"Do I Really Hate Him?": Thoughts About Fatherly Love

A couple years ago, I wrote a piece on “Let Nas Down” and the absent father. The piece mentioned my resentments towards my father. But, as with some aspects of the Speed on the Beat backstory, I usually keep quiet about my father and my feelings towards him. Because of this, I’ve never actually went into much detail about my own father. So, here goes: as much as I love him, I also feel as if I hate him at times, God rest his soul.

I know, you’ve probably heard that before, from countless people. And, it’s not exactly the best way to begin a post about fathers so close to Father’s Day. But, there are times where I legitimately hate my father. I hate the man he was, the man he tried to be, and the man he wasn’t. I hate the fact that he was loud and angry. I hate the fact that he and my mother got into numerous arguments and physical confrontations over the years they knew each other.

But, above all, I hated how he wasn’t there. Now, don’t get me wrong: my father was around and physically present in my life. That, however, was, most of the time, the extent of his involvement with me. Thinking that money could buy happiness, he made sure that I, for most of the time he was alive, save a year or two (that time has been discussed in music), made sure I never wanted for anything. I had clothes–even if they were something I would’ve worn sixty years ago versus in 1995. I didn’t care about that stuff or the random toys or trips to Horn & Horn Smorgasbord. I just wanted him to be present in my life and actually act like he gave a fuck about me. I don’t know if it were the age gap, the fact that he’d tried to be a father twice already and those children, my half-brothers, also had animosity towards him and their perceptions of him (that he gave me and my mother tens of thousands of dollars), or what, but there was never as great of a connect as there should’ve been.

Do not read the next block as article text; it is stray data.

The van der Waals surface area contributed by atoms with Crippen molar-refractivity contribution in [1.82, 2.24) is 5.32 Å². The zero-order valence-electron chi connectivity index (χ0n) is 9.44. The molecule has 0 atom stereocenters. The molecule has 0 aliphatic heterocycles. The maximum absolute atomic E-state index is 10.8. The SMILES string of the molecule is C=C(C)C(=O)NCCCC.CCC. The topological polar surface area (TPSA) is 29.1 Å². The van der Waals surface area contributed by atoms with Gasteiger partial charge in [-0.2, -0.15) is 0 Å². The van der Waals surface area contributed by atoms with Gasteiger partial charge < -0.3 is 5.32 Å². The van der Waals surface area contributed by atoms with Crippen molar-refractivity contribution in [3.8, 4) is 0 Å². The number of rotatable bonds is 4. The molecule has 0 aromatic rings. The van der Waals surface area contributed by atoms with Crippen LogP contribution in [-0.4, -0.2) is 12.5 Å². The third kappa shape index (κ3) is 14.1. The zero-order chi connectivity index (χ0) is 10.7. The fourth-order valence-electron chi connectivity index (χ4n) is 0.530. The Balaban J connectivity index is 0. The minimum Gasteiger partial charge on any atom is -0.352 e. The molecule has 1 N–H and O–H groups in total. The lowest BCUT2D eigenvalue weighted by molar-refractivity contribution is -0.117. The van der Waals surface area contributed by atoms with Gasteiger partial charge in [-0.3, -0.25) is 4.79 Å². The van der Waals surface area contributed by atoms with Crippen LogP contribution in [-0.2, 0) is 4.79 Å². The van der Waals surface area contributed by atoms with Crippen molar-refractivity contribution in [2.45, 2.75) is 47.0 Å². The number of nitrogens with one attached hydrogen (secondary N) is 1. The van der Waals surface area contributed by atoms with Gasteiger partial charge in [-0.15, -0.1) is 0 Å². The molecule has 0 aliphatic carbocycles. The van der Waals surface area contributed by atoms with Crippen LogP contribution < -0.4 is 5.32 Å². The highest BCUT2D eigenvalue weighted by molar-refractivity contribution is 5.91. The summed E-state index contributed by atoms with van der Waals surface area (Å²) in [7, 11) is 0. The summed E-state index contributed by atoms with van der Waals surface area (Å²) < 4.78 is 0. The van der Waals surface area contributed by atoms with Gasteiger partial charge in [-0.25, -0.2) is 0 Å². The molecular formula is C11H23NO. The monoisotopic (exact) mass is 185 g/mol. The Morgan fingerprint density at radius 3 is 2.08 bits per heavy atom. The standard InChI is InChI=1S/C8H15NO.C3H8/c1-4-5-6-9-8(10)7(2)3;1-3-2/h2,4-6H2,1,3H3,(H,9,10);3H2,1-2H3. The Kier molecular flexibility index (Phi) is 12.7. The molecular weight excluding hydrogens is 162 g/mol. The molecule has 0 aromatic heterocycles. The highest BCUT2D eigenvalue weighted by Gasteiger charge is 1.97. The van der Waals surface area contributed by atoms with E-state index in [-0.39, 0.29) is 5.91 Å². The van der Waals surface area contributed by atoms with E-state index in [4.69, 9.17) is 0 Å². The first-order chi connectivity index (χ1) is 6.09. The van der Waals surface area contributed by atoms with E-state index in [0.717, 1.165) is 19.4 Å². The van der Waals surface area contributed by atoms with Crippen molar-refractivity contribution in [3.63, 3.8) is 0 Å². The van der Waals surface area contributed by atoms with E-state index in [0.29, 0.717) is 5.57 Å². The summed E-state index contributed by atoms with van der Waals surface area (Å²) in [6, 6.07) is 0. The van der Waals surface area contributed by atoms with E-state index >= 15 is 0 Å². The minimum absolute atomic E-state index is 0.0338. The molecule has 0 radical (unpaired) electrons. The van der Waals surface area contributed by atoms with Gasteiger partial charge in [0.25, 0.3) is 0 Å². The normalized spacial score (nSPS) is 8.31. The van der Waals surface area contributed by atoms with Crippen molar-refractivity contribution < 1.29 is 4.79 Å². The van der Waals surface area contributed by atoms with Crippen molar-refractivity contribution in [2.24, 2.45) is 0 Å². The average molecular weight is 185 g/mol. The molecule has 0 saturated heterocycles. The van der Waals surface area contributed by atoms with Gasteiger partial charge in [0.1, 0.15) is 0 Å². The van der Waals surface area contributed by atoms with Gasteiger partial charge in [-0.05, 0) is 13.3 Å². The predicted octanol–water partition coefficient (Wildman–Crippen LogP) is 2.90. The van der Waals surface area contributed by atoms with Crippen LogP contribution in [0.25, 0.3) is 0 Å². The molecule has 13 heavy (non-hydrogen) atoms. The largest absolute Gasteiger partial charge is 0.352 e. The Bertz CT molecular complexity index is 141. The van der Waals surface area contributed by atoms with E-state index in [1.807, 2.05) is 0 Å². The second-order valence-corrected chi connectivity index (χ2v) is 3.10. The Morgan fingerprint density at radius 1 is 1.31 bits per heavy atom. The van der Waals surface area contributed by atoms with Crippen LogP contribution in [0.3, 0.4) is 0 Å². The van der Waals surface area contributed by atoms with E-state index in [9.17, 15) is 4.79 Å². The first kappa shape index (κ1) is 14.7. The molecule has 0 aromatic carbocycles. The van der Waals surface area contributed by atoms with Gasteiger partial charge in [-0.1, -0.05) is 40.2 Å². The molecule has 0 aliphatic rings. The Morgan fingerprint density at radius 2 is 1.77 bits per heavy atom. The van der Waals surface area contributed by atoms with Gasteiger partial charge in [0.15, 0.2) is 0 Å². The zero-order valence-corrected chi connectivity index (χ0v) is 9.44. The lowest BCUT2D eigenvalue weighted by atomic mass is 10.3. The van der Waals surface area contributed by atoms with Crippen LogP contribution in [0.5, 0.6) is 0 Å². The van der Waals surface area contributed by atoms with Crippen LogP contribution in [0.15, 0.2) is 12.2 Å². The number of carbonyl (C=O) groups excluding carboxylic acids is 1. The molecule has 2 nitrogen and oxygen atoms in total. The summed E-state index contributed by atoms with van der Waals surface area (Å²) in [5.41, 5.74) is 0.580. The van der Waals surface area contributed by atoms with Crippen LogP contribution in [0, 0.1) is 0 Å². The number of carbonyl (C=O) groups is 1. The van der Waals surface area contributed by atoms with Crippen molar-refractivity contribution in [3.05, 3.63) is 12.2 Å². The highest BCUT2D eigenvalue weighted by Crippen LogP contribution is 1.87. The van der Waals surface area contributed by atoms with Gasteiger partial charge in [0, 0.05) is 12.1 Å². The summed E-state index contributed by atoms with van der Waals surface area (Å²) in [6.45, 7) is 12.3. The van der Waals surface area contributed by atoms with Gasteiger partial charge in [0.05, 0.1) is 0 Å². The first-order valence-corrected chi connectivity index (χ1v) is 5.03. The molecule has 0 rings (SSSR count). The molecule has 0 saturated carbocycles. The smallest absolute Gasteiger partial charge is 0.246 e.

When my father passed, I shed minimal tears. Again, it wasn’t that I hated everything about him. It’s just that over the years, his indifference/love shown through finances over actual love turned me a bit colder against him. I never really knew much about him, even though we were close.

So, when I found out that I was going to be a father two years after his death, I was ecstatic. “Finally,” I thought. “Finally, I can atone for his sins and be a better man than he ever was.” Looking back, however, I got caught up in besting him. And because of this, I ended up falling into similar tropes and repeating some of his mistakes. I was so hung up and stressed out about being involved in every little thing that Jovanni did, I missed a lot of the simple things. Ultimately, I, like my father, sought “attention” from outside my relationship with Raquel. And even though I, unlike my father, attempted to right things and be there for my children outside of just cash, I fell for some of the same pratfalls.

I was at my wit’s end, and practically suicidal about my perceived failures as a father. I felt that no one understood what I was going through. And my father, the person who I failed to not be like in certain aspects, he was dead. I couldn’t ask him how he handled it. As selfish as it is, that just gave me another reason to hate him: our lack of a bond due to the age gap between us, as mentioned. Out of options, I searched for advice from the one person who I’d never done so with before: my stepfather.